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Women-only Uber-style service launching in Boston could face legal troubles

(Emily Berl/The New York Times)

Chariot for Women, a new Uber-style ride-sharing app that is set to launch in Boston this month and will only feature female passengers and drivers, could potentially face anti-discrimination lawsuits, warn legal experts.

The company was started by Michael Pelletz, once an Uber driver himself, who is hoping the service will make women feel safe — claiming he got the idea after picking up a barely conscious, incoherent man in his car and wondering how that would have made a female driver feel. “How many times did he pick up college girls at 2 or 3 a.m.? How many times did he watch as they spilled out of Boston clubs and into the wrong ride-share car?” Explains the Chariot for Women website.

The company will only pick up women and children, and has several security measures in place to ensure the identity of its drivers. However, civil rights lawyers believe the company could face gender discrimination lawsuits that would be hard to win. “Companies that provide a service need to accept potential customers without discriminating,” Dahlia C. Rudavsky, a partner in the Boston firm of Messing, Rudavsky & Weliky told the Boston Globe. “There’s nothing wrong with advertising particularly to a female customer base. But if a company goes further and refuses to pick up a man, I think they’d potentially run into legal trouble,” adding that only hiring female employees would spell even more legal trouble. Pelletz declined to address those legal issues, however, telling the newspaper: “We’re getting our ducks in a row. Right now, we’re concentrating on launching.”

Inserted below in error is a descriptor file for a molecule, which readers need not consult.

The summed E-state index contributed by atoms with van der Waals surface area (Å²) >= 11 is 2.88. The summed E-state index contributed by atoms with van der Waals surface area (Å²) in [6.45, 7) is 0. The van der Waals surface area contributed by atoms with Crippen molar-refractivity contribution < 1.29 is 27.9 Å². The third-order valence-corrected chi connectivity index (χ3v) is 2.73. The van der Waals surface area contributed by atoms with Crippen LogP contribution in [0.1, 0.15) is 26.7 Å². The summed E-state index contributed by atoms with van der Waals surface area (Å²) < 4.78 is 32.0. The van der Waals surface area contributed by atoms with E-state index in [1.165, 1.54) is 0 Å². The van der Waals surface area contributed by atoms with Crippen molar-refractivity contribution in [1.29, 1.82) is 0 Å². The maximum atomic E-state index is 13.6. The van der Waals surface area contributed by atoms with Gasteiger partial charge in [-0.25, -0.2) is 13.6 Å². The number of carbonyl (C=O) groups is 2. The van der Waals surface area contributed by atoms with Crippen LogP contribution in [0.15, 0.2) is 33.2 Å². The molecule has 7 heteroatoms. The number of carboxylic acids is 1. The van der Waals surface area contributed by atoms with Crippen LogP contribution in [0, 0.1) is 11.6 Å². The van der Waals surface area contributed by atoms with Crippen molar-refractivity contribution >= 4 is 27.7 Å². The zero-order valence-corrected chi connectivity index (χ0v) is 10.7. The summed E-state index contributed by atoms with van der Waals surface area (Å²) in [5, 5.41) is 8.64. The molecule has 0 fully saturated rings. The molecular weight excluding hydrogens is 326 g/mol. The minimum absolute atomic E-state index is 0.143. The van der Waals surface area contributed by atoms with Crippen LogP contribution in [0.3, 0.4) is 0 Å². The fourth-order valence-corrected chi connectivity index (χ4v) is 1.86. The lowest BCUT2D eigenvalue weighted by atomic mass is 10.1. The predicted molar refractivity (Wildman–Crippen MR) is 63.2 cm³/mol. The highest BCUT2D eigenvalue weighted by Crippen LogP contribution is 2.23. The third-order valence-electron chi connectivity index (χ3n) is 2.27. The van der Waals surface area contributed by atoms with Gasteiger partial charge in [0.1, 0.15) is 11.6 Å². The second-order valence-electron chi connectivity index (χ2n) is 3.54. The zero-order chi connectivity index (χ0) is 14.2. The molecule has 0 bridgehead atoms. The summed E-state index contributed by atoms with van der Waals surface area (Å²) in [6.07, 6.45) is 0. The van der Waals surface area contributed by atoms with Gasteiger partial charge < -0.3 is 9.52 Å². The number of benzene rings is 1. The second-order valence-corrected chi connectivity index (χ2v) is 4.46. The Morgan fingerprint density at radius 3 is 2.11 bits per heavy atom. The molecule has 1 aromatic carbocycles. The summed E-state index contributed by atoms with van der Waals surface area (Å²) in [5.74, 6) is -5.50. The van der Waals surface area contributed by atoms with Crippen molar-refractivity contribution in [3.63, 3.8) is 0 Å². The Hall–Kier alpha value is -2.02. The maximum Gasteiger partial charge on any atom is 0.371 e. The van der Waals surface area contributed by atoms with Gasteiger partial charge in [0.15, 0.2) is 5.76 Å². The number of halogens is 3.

Read the full story at The Boston Globe.

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